I have spent a lot of time with his books in the past few years, and I don't ever get tired of looking at them.

Respectfully, Tyrese Gibson (Nicole), Tuesday, 8 May 2012 19:18 (2 years ago) Permalink

those pierre illustrations are very blake.

a single goddamn marshmallow fucked me for LIFE (Hunt3r), Tuesday, 8 May 2012 19:27 (2 years ago) Permalink

our miss geeta with a nice piece:

http://www.wired.com/underwire/2012/05/maurice-sendak-rip/

scott seward, Wednesday, 9 May 2012 01:12 (2 years ago) Permalink

this for all time:

“Too many parents and too many writers of children’s books don’t respect the fact that kids know a great deal and suffer a great deal,” Sendak told The New Yorker’s Hentoff. “It’s not that I don’t see the naturalistic beauty of a child. I’m very aware of that beauty, and I could draw it…. But I am trying to draw the way children feel — or rather, the way I imagine they feel. It’s the way I know I felt as a child.”

scott seward, Wednesday, 9 May 2012 01:13 (2 years ago) Permalink

RIP, Big Mo.

Fule Runnings (James Redd and the Blecchs), Wednesday, 9 May 2012 02:58 (2 years ago) Permalink

Loved Sendak, his books and illustrations for others. The Animal Family by Randal Jarrel was a favorite, and his drawings were a really great match in tone. This picture from Zlateh the Goat and Other Stories was one of the most compelling and scary pictures:

It's the combination of menace and jollity that makes the Devil scary! He really nails it. And how much his face stands out compared to the subtle relief of his body, hooves, wings. Why the gnomes? Why the menorah & c? I don't remember a thing about that book except this picture, it's burned in me forever.

He's my favorite kind of curmudgeon, and an amazing craftsman.

Dale, dale, dale (Abbbottt), Wednesday, 9 May 2012 03:06 (2 years ago) Permalink

I just read a book about Caldecott-winning artists and the chapter on how he made Where the Wild Things Are was incredible. He spent seven years refining it. It started out as Where The Wild Horses Are. He'd put it down for months, pick it up again, rework it, over and over. Dig this dummy book he made during the process, it's just one inch tall and looks like the inside of a zeotrope:

Dale, dale, dale (Abbbottt), Wednesday, 9 May 2012 03:12 (2 years ago) Permalink

damn, rip

Chris S, Wednesday, 9 May 2012 03:15 (2 years ago) Permalink

Both of my kids went through phases of loving "In the Night Kitchen," far more than they ever did "Wild Things." I think it's because it's just so batshit insane they didn't know what to make of it.

Josh in Chicago, Wednesday, 9 May 2012 03:15 (2 years ago) Permalink

^ went through this phase. also hilarious due to wang.

10. “Pour Some Sugar On Me” – Tom Cruise (contenderizer), Wednesday, 9 May 2012 03:36 (2 years ago) Permalink

Where The Child Wangs Are.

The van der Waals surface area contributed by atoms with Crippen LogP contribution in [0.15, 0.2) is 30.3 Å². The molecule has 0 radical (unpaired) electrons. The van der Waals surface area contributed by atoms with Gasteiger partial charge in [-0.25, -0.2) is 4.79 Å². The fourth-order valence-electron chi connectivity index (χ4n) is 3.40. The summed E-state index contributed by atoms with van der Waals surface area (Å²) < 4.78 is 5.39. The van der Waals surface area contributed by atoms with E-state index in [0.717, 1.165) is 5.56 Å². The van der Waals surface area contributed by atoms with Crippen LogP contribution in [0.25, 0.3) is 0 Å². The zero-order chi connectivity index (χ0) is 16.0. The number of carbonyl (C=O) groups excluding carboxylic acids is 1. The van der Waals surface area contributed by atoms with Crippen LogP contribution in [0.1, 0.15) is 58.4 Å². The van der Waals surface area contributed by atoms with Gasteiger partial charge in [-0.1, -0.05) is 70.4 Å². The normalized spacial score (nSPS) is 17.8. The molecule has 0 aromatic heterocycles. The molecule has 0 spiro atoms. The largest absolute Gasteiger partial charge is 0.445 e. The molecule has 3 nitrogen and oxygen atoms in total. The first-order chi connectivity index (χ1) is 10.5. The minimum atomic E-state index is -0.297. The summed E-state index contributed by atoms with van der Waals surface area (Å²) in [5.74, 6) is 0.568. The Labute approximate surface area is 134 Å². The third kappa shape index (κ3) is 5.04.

RIP!

wan brujo (GOTT PUNCH II HAWKWINDZ), Wednesday, 9 May 2012 03:43 (2 years ago) Permalink

in the wang kitchen

Peppermint Patty Hearst (VegemiteGrrl), Wednesday, 9 May 2012 04:11 (2 years ago) Permalink

10. “Pour Some Sugar On Me” – Tom Cruise (contenderizer), Wednesday, 9 May 2012 04:18 (2 years ago) Permalink

<3

Peppermint Patty Hearst (VegemiteGrrl), Wednesday, 9 May 2012 04:20 (2 years ago) Permalink

that interviews overview on npr this afternoon was soo good!

Fellini.Kuti, Wednesday, 9 May 2012 04:51 (2 years ago) Permalink

i kinda think 'outside over there' is his masterpiece, and not just because i remember my first encounter with it in second grade with such queasy vividness that for years i thought i'd dreamed it, since no actual kids' book like that could possibly exist.

(The Other) J.D. (J.D.), Wednesday, 9 May 2012 05:27 (2 years ago) Permalink

it may be. that or wild things.

10. “Pour Some Sugar On Me” – Tom Cruise (contenderizer), Wednesday, 9 May 2012 05:30 (2 years ago) Permalink

i think what really puts across that devil picture is the way he's got one hand in his pocket. who else would think to draw him like that?

(The Other) J.D. (J.D.), Wednesday, 9 May 2012 05:35 (2 years ago) Permalink

here's a piece i wrote about maurice sendak for wired:

http://www.wired.com/underwire/2012/05/maurice-sendak-rip/

geeta, Wednesday, 9 May 2012 19:05 (2 years ago) Permalink

5 months pass...

great interview: http://believermag.com/issues/201211/?read=interview_sendak

[The phone rings. It is NPR letting Sendak know that a recent interview with him has run and is generating a lot of responses. He praises Terry Gross, the interviewer.]

MS: The only thing she said wrong was that her favorite interviews had been me and that stupid fucking writer. Salman Rushdie, that flaccid fuckhead. He reviewed me on a full page in the New York Times, my book Dear Mili. He hated it. He is detestable. I called up the Ayatollah, nobody knows that. What else shall we talk about?

gotta say i agree with his comments on Roald Dahl.

JoeStork, Monday, 5 November 2012 20:14 (2 years ago) Permalink